Monday, 23 June 2014

Curating Legacy Data

Data is the new black, everything seems to be about data at the moment and it’s desperately trendy. At the same time there is an entirely laudable movement towards researchers making the data that underlies their research available, for all sorts of reasons, including substantiation and reuse and recombination with other data sources.
This sometimes gets conflated with Big Data, but it should’t - outside of a few disciplines, most experimental data is pretty small, and even quite large sets of results will fit comfortably on a twenty dollar usb stick.
It’s important to remember that this is a recent phenomenon - only in the last five years or so has cloud storage become widely available, or commodity hard disks become large and cheap.
Before then data would be stored on zip drives (remember those) CD’s, DVD’s, or DAT tapes - all formats which are either dead or dying, and all of which are subject to maintainance issues. Basically bitrot due to media degradation.
Even if you’ve stored you data on an older external hard disk you can have problems - my wife did just that, and then lost the cable to a four year old external disk - it of course turned out to be a slightly non standard variant on USB, and it took us a lot of searching of documentation and cable vendors (including a couple of false starts) to find a suitable cable - when is a standard not a standard ? - when it’s a proprietary one.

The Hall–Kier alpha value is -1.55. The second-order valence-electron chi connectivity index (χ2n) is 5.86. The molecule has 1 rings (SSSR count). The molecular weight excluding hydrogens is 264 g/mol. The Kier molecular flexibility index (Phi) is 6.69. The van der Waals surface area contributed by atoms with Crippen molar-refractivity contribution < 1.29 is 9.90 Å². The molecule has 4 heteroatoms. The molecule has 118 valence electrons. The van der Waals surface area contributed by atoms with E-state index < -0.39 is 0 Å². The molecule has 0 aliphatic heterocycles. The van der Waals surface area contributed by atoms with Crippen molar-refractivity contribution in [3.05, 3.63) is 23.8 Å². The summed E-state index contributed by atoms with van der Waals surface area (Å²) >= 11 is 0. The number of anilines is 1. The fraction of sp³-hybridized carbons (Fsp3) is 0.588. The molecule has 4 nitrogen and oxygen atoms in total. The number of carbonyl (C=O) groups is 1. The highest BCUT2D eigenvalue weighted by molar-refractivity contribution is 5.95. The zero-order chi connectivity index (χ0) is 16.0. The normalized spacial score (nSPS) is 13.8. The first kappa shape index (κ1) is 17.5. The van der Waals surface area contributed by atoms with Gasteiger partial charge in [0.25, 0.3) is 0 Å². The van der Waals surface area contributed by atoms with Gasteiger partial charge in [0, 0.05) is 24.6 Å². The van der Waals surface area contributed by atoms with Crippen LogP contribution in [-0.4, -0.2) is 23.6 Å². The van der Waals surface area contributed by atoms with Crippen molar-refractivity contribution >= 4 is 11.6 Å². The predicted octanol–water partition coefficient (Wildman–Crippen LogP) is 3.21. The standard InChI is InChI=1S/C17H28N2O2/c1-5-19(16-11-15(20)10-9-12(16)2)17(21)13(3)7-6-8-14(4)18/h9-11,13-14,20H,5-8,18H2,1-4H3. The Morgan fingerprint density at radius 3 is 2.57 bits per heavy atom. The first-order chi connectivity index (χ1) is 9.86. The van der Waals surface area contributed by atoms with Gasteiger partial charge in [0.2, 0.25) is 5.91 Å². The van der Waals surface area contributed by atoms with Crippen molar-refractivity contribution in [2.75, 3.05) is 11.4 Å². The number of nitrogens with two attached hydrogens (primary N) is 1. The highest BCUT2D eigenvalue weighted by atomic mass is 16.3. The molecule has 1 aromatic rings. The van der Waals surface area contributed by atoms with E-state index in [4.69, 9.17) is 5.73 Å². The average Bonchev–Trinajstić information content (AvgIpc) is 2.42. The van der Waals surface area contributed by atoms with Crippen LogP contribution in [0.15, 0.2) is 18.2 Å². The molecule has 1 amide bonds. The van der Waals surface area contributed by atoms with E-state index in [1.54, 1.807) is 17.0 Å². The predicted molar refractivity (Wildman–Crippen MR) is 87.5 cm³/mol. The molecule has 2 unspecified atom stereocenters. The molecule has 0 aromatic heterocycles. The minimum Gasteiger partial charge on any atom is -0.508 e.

Recovering this legacy data is labour intensive. It can be in formats that are difficult to read, and it can require conversion (with all that implies) to a newer format to be accessible - which can be a special kind of fun when it’s not a well known or well documented format (nineteen nineties multi channel data loggers come to mind).
So, what data should we convert?
Well most scientific publications are rarely read or cited, so we could take a guess and say that it’s probably not cost effective to convert the data underlying those - though someone did once ask me if I still had the data from an experiment I did back in the nineteen eighties - turns out they were having difficulty getting regulatory approval for their physiology study and thought that reanalysing my data might give them something to help their case. And I’m afraid I couldn’t help them, the data was all on five and quarter inch Cromemco Z2D disks, or else punch cards, and long gone.
So, what probably a legacy data curation strategy should do is focus on the data underlying highly cited papers - it’s probably of greater value, and there’s a chance it might have been stored in a more accessible format.
However even recovering data that’s been looked after still has costs associated with it - costs to cover the labour of getting it off the original source media and making it useful. And these are real dollar costs.
From experience, getting a half dozen nine track tapes read costs around fifteen hundred bucks if it’s done by a specialist media conversion company, and the administration, shipping, and making useful phase probably another fifteen hundred, less if some poor graduate student can be persuaded to do the work, but still is a reasonable chunk of money, and money that need to come from somewhere.
So, who pays, and is it worth it?

[Update 26/06/2014 : Notes of a meeting in Sydney on this very subject ...] 
Written with StackEdit.

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